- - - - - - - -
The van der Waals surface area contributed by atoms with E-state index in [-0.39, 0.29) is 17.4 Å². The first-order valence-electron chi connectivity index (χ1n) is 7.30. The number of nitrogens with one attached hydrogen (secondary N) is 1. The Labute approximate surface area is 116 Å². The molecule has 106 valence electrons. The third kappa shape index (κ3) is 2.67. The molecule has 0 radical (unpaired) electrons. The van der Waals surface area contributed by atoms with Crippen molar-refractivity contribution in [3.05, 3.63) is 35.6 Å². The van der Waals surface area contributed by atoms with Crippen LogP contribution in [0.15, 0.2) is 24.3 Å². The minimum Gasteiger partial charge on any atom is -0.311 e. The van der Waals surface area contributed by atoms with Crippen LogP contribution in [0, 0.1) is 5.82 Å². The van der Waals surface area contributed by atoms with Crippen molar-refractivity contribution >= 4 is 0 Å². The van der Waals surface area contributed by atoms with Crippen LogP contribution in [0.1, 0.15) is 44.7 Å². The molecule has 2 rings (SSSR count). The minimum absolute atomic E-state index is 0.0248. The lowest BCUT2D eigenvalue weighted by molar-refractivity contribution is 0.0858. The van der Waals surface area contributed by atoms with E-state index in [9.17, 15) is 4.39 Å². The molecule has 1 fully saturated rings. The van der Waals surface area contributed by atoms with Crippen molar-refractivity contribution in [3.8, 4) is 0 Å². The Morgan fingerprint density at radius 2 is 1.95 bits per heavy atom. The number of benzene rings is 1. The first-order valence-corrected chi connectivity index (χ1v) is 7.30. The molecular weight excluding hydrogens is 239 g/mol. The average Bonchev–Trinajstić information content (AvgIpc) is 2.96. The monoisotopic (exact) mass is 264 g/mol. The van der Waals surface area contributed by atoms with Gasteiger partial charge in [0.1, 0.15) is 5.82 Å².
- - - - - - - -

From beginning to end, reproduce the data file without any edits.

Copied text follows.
The van der Waals surface area contributed by atoms with E-state index in [-0.39, 0.29) is 17.4 Å². The first-order valence-electron chi connectivity index (χ1n) is 7.30. The number of nitrogens with one attached hydrogen (secondary N) is 1. The Labute approximate surface area is 116 Å². The molecule has 106 valence electrons. The third kappa shape index (κ3) is 2.67. The molecule has 0 radical (unpaired) electrons. The van der Waals surface area contributed by atoms with Crippen molar-refractivity contribution in [3.05, 3.63) is 35.6 Å². The van der Waals surface area contributed by atoms with Crippen LogP contribution in [0.15, 0.2) is 24.3 Å². The minimum Gasteiger partial charge on any atom is -0.311 e. The van der Waals surface area contributed by atoms with Crippen LogP contribution in [0, 0.1) is 5.82 Å². The van der Waals surface area contributed by atoms with Crippen molar-refractivity contribution >= 4 is 0 Å². The van der Waals surface area contributed by atoms with Crippen LogP contribution in [0.1, 0.15) is 44.7 Å². The molecule has 2 rings (SSSR count). The minimum absolute atomic E-state index is 0.0248. The lowest BCUT2D eigenvalue weighted by molar-refractivity contribution is 0.0858. The van der Waals surface area contributed by atoms with E-state index in [9.17, 15) is 4.39 Å². The molecule has 1 fully saturated rings. The van der Waals surface area contributed by atoms with Crippen molar-refractivity contribution in [3.8, 4) is 0 Å². The Morgan fingerprint density at radius 2 is 1.95 bits per heavy atom. The number of benzene rings is 1. The first-order valence-corrected chi connectivity index (χ1v) is 7.30. The molecular weight excluding hydrogens is 239 g/mol. The average Bonchev–Trinajstić information content (AvgIpc) is 2.96. The monoisotopic (exact) mass is 264 g/mol. The van der Waals surface area contributed by atoms with Gasteiger partial charge in [0.1, 0.15) is 5.82 Å².